The ‘EEA-Norway’ Option
A deal of this sort can rightly be termed, the ‘Hang on a minute? Compact’ This would entail Britain acceding to all of the single market’s four freedoms including EU law governing free movement of persons (not three minus free movement of persons, as Vox.com claim). Politically this would present a serious problem for Conservative Brexiteers who placed cutting EU migration at the centre of their leave campaign. UKIP and the Tory right would throw a fit if this deal was agreed or something akin to David Cameron’s piecemeal February deal was offered. Again, the EU are very unlikely to allow Britain to retain access the single market without a free movement of persons commitment.
Full Brexit: WTO only relationship
If no deal is reached then the economic relationship between the EU and Britain would rest on WTO rules. Such an arrangement would open the door to numerous tariffs being raised on British imported goods to the EU, although we do not yet know. This would not be an advantageous arrangement for an already small, ailing and shrinking UK goods export sector. Services are becoming increasingly important area of WTO negotiations although is not as advanced the EU’s single market in services, much like with goods. Access to the single market is still too important to banks, goods trade and services markets. Other financial institutions (hedge funds) are not (they funnelled millions in the Leave campaign), but might find themselves out-manoeuvred. (See an interesting feature published by the Wall Street Journal here).
These deals could see a number of ancillary deals attached to them. This could include Britain retaining membership to the EU’s science network (protecting UK Universities’ access to vitally important European research funding streams). An attempt would be made by Britain to retain access to the European Health Insurance Card (EHIC system), but given the implications of free movement of persons law that lace this, it is highly unlikely that EU member states will sanction cooperation here. The number of tied-on deals could be quite numerous under some of these deals and could also include EU environmental legislation. Expect Labour party governments (I’m just saying, you know, hypothetically) to offer manifesto commitments to adhere to certain areas of EU law like the environmental regulation and the Social Chapter.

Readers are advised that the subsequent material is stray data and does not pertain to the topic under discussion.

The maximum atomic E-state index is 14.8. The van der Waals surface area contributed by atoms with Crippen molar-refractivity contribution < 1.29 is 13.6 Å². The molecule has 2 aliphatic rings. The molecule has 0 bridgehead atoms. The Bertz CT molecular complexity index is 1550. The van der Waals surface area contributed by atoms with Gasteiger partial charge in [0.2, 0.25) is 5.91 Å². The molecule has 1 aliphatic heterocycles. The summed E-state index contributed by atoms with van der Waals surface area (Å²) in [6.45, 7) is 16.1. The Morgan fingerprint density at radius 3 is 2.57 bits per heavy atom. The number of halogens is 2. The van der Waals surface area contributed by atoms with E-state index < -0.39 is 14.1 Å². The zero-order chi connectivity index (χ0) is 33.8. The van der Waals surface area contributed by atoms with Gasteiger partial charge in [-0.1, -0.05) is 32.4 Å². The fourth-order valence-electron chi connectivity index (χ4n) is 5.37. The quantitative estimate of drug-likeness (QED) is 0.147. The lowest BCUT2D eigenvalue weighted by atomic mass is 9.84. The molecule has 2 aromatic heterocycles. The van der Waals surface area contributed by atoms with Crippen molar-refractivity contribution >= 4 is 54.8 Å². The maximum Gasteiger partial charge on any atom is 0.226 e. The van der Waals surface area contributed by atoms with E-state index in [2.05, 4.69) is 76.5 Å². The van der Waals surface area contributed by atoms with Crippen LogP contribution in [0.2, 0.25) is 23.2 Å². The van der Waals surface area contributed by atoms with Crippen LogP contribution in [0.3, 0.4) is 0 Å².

The questions should be asked why would a country seek to leave the EU but seek access to the single market given the centrality of the single market to the European project? Some of these deals clearly provide limited access to trading across the English Channel, their economic advantages, for Britain, are likely to be limited.
This is an article reproduced from the European Political Economy Blog hosted by Andy Morton, researcher of EU policy and CHARTIST’s web editor.